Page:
In New Scientist, 26 Nov. 2016
Joshua Sokol reports on the latest efforts to find planets that can support life, and that are similar to Earth’s life-sustaining conditions. There are quite a few intriguing linguistic observations to be made. We will examine both the similarities and differences in the print and online versions of this article.
The print version is riddled with war/violence metaphors:
the hunt for alien life
“if we found any signal (signature of water, methane or ammonia in the atmosphere of the plant) then we would hit this pair [of planets] extremely hard with James Webb [the James Webb Space Telescope]” Benneke says. “There‘s no doubt about that”.
Note a number of interesting linguistic features in the quote above. Firstly, hunt and hit+noun are metaphors. Their literal meanings are to search and focus on, respectively. What could an interpretation for this lexical choice be? Let’s continue to examine what kind of participants (see underlined) are connected to these verbs. We, refers to the team of researchers, humans. The transitive verb hit is followed by this pair, a goal participant. This is deixis for the previously discussed planets who are referred to like people.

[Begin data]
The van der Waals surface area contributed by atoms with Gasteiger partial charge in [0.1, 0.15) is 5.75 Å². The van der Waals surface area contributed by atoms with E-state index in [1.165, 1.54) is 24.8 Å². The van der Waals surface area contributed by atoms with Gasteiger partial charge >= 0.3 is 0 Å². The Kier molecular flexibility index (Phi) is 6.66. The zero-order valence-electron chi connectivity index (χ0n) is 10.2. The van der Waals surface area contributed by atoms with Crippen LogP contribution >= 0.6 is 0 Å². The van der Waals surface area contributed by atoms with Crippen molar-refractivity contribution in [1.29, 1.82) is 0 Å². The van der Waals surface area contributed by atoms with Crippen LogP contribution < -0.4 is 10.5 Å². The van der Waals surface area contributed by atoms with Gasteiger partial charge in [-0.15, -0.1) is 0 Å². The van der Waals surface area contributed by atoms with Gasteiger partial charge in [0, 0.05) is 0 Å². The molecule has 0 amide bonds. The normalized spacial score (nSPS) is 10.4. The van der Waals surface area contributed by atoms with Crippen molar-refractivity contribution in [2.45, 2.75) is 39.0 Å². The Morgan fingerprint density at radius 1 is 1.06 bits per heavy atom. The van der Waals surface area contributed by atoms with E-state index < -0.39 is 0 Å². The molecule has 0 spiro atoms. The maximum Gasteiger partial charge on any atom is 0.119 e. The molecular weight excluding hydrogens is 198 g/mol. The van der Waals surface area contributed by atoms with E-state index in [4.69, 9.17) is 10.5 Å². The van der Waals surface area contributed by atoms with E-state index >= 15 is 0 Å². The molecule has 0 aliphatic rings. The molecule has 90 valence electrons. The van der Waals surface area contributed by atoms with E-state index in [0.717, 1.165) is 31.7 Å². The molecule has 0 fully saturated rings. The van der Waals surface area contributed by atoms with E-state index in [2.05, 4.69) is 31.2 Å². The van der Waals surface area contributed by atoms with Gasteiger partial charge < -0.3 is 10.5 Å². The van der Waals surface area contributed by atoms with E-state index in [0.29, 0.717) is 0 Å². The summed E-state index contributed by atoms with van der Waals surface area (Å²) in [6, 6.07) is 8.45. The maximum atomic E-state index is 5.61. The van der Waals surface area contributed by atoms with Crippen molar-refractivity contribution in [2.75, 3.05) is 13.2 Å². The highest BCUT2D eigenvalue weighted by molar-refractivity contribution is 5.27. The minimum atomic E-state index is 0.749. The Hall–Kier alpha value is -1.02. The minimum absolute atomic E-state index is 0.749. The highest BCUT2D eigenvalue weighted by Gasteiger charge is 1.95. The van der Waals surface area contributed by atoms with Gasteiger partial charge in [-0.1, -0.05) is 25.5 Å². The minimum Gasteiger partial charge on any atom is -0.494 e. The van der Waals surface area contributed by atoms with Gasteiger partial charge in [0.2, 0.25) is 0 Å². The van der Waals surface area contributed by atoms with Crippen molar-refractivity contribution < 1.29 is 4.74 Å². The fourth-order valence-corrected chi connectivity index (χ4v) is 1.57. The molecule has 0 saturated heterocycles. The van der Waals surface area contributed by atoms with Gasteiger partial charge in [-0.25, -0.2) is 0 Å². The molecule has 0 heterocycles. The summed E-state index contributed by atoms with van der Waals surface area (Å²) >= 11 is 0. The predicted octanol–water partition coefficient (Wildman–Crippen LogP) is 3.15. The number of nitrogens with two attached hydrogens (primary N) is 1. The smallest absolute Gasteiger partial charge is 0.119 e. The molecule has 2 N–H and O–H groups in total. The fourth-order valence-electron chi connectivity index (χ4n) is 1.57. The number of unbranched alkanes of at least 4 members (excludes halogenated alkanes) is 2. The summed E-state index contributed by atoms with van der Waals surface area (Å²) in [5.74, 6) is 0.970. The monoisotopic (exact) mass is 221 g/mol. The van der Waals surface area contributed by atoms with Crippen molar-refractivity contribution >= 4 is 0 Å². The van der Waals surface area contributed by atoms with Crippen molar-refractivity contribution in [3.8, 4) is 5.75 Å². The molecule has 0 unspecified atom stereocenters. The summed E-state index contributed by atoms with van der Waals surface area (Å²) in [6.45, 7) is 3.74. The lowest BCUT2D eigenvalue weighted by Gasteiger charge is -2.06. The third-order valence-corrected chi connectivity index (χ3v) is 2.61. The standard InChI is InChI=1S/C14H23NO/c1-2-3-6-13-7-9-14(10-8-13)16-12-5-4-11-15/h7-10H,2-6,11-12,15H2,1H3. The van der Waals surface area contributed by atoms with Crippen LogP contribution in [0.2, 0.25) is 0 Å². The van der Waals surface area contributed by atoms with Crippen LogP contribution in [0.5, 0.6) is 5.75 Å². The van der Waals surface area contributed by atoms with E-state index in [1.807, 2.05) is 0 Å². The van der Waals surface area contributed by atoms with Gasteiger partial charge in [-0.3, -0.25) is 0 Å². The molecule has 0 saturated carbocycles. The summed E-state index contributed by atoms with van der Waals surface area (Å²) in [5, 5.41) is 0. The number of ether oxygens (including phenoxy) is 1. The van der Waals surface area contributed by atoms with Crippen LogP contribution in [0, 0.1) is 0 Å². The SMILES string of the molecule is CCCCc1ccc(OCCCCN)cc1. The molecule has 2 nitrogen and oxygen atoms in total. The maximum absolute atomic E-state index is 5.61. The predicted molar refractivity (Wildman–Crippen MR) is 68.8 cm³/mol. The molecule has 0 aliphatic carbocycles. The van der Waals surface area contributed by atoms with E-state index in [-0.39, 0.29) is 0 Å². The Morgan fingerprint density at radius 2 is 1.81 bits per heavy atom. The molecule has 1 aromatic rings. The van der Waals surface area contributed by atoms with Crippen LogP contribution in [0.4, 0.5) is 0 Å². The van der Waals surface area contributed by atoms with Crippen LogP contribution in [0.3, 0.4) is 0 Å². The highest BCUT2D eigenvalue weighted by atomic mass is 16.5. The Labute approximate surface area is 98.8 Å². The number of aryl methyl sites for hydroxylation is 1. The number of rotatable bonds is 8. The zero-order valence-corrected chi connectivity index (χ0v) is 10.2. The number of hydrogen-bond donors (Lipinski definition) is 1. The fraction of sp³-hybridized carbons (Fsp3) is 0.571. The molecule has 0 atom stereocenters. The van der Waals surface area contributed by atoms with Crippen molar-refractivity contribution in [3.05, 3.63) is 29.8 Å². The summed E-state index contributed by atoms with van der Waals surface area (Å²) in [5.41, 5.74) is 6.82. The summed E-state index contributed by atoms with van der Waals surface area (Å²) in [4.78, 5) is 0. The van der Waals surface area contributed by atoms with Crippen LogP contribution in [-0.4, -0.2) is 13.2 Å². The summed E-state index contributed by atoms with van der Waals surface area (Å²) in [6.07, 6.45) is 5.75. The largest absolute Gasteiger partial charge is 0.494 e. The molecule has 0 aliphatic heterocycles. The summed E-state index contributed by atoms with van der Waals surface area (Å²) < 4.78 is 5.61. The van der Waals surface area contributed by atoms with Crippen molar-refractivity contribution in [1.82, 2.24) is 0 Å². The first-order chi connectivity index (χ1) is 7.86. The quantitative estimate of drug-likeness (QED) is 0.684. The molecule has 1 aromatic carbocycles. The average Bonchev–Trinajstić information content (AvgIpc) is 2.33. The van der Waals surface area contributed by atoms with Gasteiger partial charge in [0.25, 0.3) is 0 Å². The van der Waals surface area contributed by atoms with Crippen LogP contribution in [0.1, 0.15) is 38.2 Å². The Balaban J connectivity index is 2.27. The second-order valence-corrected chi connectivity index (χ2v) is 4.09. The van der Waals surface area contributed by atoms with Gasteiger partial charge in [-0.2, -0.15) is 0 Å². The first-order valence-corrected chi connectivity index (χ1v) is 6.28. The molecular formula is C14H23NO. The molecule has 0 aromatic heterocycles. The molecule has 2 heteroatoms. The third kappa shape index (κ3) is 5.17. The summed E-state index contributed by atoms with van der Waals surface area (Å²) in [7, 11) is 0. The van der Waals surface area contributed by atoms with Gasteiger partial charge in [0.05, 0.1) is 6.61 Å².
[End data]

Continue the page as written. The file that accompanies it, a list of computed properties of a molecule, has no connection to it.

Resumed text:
Similarly, the online version employs metaphors of war and personification, starting with the title:
Hubble rounds up the first worlds
a well-behaved planet
Round up comes from the military world: a systematic gathering together of people or things, and has negative prosody. Having a look at the BNC (British National Corpus) on Lancaster University’s CQPweb, we find many example of round up in negative context. Round up‘s third most frequent collocation is with preposition to:
forced their commanders to detach valuable troops to round up the raiding parties
began to round up the usual suspect
From this short linguistic analysis we could surmise that humanity’s initial approach to finding life has not altered much from the days of imperialistic colonization: aggression, violence and greed are dominant in this account, much like on Earth itself. Humanity should cure itself of these ills and reallocate the exorbitant resources to tackle existing problems close to home, before infecting and spreading its symbolic pox onto other worlds.